Eurozone finance ministers meet on Tuesday for another effort to resolve the crisis. We are told that creditors seem to be putting aside their differences, which is excellent news if it is to be believed. Behind the scenes they are hatching plans to extend the maturity of Greece’s debt so that some of it is not repaid until as late as 2080. Another idea is to hive off some of the debt owed to other eurozone countries to the European Stability Mechanism, which is more or less the same as mutualising it into Europewide debt.
While such proposals would be progress, they pussyfoot around the real issue, which is that Greece will never be able to pay off its debts. Quite simply, the liabilities have risen far beyond the country’s capacity to service and repay them.
Since the crisis began half a decade ago, the strategy has been “extend and pretend”: keep Greece on life support and hope that the country’s economy eventually recovers. In some cases, such plans work a treat, but in Greece it has clearly failed. Some 16 years of economic progress has been wiped out; national income has collapsed by 28 per cent — greater than anything witnessed in a developed economy. Now, once again, Greece is close to running out of money, unable to make its July debt repayments of €300 million to the IMF and €2.3 billion to the European Central Bank.
Yet there are at least two other ways of reducing the effective debt burden without forgetting it entirely, both of which originate not from Brussels but from the UK.
The first would be to do what Britain used to do when faced with enormous war-sized debts, and issue war loans. Consols, as they are sometimes called, are perpetual loans for which the borrower makes regular interest payments but does not repay the debt itself until they see fit, perhaps centuries later. George Osborne repaid some of Britain’s First World War debt only a couple of years ago.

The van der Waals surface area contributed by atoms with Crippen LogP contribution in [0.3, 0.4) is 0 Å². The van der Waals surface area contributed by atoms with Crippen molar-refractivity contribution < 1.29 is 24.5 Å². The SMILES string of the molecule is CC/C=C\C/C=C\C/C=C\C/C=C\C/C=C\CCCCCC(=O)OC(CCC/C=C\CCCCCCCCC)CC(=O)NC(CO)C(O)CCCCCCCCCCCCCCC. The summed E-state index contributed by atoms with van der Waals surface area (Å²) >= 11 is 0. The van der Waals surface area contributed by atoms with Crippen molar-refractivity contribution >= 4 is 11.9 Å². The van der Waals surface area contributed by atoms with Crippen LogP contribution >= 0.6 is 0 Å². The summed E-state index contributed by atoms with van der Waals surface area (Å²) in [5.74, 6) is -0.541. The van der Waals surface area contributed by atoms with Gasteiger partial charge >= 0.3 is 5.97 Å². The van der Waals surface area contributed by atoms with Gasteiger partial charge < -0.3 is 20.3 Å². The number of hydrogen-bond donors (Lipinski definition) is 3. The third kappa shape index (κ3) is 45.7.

Far better for Greece to convert its debts into consols and remove those painful capital repayments altogether than to pretend that they will be repaid in 2050 or 2080.
The second idea comes courtesy of the Bank of England, which for the past year or so has been quietly working on plans to create bonds linked to gross domestic product. Given that a country’s capacity to pay its debt often hinges on its national income, the attraction of such instruments is clear. Borrow in GDP-linked bonds and when your economy faces a recession, your liabilities shrink alongside your economy rather than ballooning out of control as they did for Greece.
Some countries, Greece included, have issued some primitive GDP bonds in recent years but they have been crude and niche. With the Bank poised to agree standards on such bonds, that might be about to change.
Such ideas might seem outlandish but finding a remedy for unsustainable sovereign borrowing is not just a Greek imperative. From the UK to the US and beyond, the world is more mired in government debt than it has been for decades. Either it will need to be paid back or, like Zeno, we must find a way of ensuring the arrow never reaches its target. Greece might be a useful test case for the rest of us.